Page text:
Yasunari Kawabata is different than all of the other above authors. He began writing before the Second World War. He has not seen what Japan has become today. He does not have an imbecile child. His politics where never really shown in his writing. Yasunari Kawabata has written about a traditional and beautiful Japan. A Japan that is participating in the world, as a whole in the twentieth century, however is still strictly its own country. It participants in the Imperial Age, and is a world player. However it is strictly its own country. However throughout time there can certainly be a different shift in his work. He gradually begins to incorporate certain elements of history – which at the time were most likely contemporary events. If one looks at “Snow Country,” by Yasunari Kawabata, and then at “The Sound of the Mountain,” there are small subtle changes in how certain details are presented. For one, in “Snow Country,” there (from my memory) was no real discussion of the war even hint of ‘the war.’ There was no discussion of American soldiers or any tourists whatsoever. However with “The Sound of the Mountain,” there do come these changes. There are American soldiers on a train, a westerner on the train who cannot speak Japanese. Yet throughout the novel Yasunari Kawabata keeps them all at a distance. They are just details. They have no real characterization and are not painted with any political brush. They are simply described as if they were a tree or a flower – meaningless and just part of the scenery. But this change does not affect the novel; it certainly shows the changing landscape of Japan after their defeat. However as if a twist of irony, it was during this time that Japan began exporting its culture – those monster movies, cartoons and Japanese styled comic books have becoming something of an interest throughout the years; in this time as well with Japan being opened up and able to export their culture novelists like Yasunari Kawabata (the Nobel Laureate in Literature of nineteen-sixty eight and first Japanese Nobel Prize winner in Literature) and Yukio Mishima (a protégé of sorts to Yasunari Kawabata) to become literary pheromone’s outside their country – which probably led to Yasunari Kawabata being awarded the Nobel Prize for Literature.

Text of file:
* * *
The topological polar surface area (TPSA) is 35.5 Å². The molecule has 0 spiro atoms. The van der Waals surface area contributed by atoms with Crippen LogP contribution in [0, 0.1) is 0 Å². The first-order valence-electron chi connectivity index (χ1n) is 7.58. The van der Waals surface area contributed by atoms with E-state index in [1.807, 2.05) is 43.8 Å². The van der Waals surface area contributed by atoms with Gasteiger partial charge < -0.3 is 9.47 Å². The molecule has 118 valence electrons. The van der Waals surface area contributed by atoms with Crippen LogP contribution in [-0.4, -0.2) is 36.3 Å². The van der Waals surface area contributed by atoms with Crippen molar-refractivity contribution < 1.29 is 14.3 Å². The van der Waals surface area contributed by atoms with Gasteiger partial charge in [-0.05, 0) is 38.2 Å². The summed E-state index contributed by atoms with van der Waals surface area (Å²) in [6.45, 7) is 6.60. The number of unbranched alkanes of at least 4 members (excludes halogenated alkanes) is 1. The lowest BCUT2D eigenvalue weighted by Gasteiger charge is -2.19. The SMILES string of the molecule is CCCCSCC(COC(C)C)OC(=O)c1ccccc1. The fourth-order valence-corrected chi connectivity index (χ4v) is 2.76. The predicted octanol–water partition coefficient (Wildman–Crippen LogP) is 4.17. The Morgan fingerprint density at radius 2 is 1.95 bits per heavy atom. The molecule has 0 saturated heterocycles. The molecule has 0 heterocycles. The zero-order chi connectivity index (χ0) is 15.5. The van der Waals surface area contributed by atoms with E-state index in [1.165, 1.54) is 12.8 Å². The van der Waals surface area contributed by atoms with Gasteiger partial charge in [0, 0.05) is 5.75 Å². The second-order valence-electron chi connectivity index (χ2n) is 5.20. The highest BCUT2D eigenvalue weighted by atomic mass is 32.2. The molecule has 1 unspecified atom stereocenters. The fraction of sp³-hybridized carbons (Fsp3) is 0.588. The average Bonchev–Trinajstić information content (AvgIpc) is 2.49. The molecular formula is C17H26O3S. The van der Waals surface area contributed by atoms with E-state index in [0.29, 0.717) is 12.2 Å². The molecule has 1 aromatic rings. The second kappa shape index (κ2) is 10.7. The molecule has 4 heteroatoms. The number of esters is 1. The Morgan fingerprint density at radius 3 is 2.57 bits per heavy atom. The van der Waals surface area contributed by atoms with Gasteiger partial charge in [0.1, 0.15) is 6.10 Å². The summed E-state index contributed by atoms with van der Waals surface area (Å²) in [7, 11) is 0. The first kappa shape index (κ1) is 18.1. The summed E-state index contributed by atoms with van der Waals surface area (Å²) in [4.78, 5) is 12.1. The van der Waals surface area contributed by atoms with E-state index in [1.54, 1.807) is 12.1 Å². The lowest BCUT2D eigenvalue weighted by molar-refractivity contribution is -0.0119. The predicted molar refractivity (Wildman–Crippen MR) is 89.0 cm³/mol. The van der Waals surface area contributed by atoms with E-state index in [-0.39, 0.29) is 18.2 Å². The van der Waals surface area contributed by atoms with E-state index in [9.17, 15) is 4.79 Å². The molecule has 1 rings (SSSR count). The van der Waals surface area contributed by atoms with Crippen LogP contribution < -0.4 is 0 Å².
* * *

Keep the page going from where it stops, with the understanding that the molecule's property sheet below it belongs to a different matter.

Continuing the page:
Personally speaking, it is not really right to call “The Sound of the Mountain,” a family chronicle. The events of the novel do center on an aging patriarch Shingo and his family and his views of the events that happen through on out. A master of the psychological novel, and exploring the psyche of his characters through the external world around them, and providing the external world with metaphors of their own thoughts and perspectives. A good example would be when Shingo walks around by the sunflowers, and they remind him of heads, and he wishes he could just dismember his own head from his body and take it for a cleaning – the main character is having memory lapses, as well as experience or rather hearing strange noises that only he can hear; such as the rumbling of the mountain that awakes him in the night and he decides is a omen of death.

Shingo’s daily routines do not change, but he begins to question his relationship with everyone in his family. His daughter Fusako is divorced from her husband (her parents had arranged that marriage). It in itself turns out to be a failure. His son Shuichi is having an affair with another woman. He and his wife Kikuko have yet to produce a child. Shingo begins to wonder if his poor behaviour as a father and not being a loving husband has played a part in his family’s dysfunction. Shingo loved his wife’s Yasuko’s younger sister. However she died as a young woman, and so it could be summarized that Shingo had settled with the second best, with Yasuko. Even Kikuko causes some erotic feelings to arise inside of Shingo. It can plainly be seen as well, in how he treats her, almost fatherly. Kikuko also showers, Shingo with love, and takes care of him and helps around the house.

The novel is much different than “Snow Country,” in many ways. Yet each one shares similarities. “Snow Country,” started off as a short story and eventually became a novel. “The Sound of the Mountain,” the chapters appear like short stories – little satellites or moons orbiting around the larger novel itself. Each one adding a different characteristic to the novel itself.

It is a wonderful novel, written in the grace and the beauty that I have learned to love and respect of Yasunari Kawabata. But it is also ambiguous and lucid. That is just something though that one expects to find when reading Yasunari Kawabata – he was part of the art movement with Riichi Yokomitsu, and other writers, titled Shinkankakuha which has been translated as “neo-impressionism,” but that is incorrect of what it actually was. It’s really more about “new sensations(list).” It is modernist, and Kawabata uses very poetic and lyrical prose full of metaphors and dreams to really move a story that may or not be there at all. However he probed the mind of his characters, and showed the external world as a world just like the internal world of their psyches.